Youth Groups Demand Clean Energy

Youth groups are turning up the heat, demanding that candidates stand up for clean energy and stop taking money from the fossil fuel industry.

The latest group to form is Power Vote, a national campaign to turn out young voters in key states on these issues.

Power Vote is a campaign of the Energy Action Coalition, a coalition of 50 youth-led environmental and social justice groups working together to build the youth clean energy and climate movement on state, regional and national levels in the US and Canada.

The Power Vote campaign will include coordinated days of action, voter registration, and get-out-the-vote activities in cities and campuses in Florida, Pennsylvania, Michigan, Ohio, North Carolina, Maryland, Texas and California. 

Bands and artists are supporting the campaign by filming videos and spreading the word on social media. Over the weekend, over 2000 concert attendees signed the Power Vote pledge to participate.

"Big Oil and the 1% are trying to hijack our elections by spending millions of dollars, but we are fighting back," says Whit Jones, Campaign Director of Energy Action Coalition. "Hand in hand with musicians across the country, we’re mobilizing hundreds of thousands of youth voters to stand up to big polluters and their dirty money and demand 100% clean and renewable energy."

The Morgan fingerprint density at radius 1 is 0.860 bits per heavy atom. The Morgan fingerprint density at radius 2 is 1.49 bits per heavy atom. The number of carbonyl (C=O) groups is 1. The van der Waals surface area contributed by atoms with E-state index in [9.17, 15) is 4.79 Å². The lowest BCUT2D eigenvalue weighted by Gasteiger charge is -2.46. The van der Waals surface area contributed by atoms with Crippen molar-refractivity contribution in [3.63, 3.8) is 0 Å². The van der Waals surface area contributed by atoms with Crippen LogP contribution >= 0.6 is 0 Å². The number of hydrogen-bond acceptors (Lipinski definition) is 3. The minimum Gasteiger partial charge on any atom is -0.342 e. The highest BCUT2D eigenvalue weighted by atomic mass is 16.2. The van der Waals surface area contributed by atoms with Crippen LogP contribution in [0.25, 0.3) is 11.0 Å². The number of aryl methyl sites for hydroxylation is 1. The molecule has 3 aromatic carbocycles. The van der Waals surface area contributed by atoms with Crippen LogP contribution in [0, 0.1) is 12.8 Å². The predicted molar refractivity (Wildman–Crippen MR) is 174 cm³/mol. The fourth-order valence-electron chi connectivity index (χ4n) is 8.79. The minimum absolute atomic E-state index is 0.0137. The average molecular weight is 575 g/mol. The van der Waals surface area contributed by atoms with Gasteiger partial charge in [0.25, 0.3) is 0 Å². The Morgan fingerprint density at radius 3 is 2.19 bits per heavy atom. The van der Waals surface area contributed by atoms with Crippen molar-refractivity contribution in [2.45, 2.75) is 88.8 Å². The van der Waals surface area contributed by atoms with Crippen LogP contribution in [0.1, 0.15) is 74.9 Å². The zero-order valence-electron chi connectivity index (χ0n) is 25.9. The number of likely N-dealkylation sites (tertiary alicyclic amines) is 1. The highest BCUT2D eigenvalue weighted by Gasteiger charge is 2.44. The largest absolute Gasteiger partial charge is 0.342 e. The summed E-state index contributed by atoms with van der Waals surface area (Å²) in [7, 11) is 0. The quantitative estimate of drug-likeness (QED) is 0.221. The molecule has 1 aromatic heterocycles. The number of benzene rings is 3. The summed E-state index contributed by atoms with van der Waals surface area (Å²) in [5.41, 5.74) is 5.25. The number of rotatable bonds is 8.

In 2008, Power Vote turned out more than 350,000 youth climate voters in key districts across the country. The campaign plans to escalate its efforts this year along with dozens of partner organizations ranging from community-based environmental justice organizations and regional youth networks like the Southern Energy Network to national environmental and voter registration organizations.

Another group composed of teenagers, iMatter, has been holding marches around the world (43 countries and 180 cities in 2011) and is enmeshed in a court suit to force state and federal governments to take serious action on climate change.

In May, a US District Court Judge heard the arguments and is deliberating now on the question of whether young people can sue to compel their government to take serious measures to stop global warming.

Here’s the iMatter website:

Here’s the Power Vote website:

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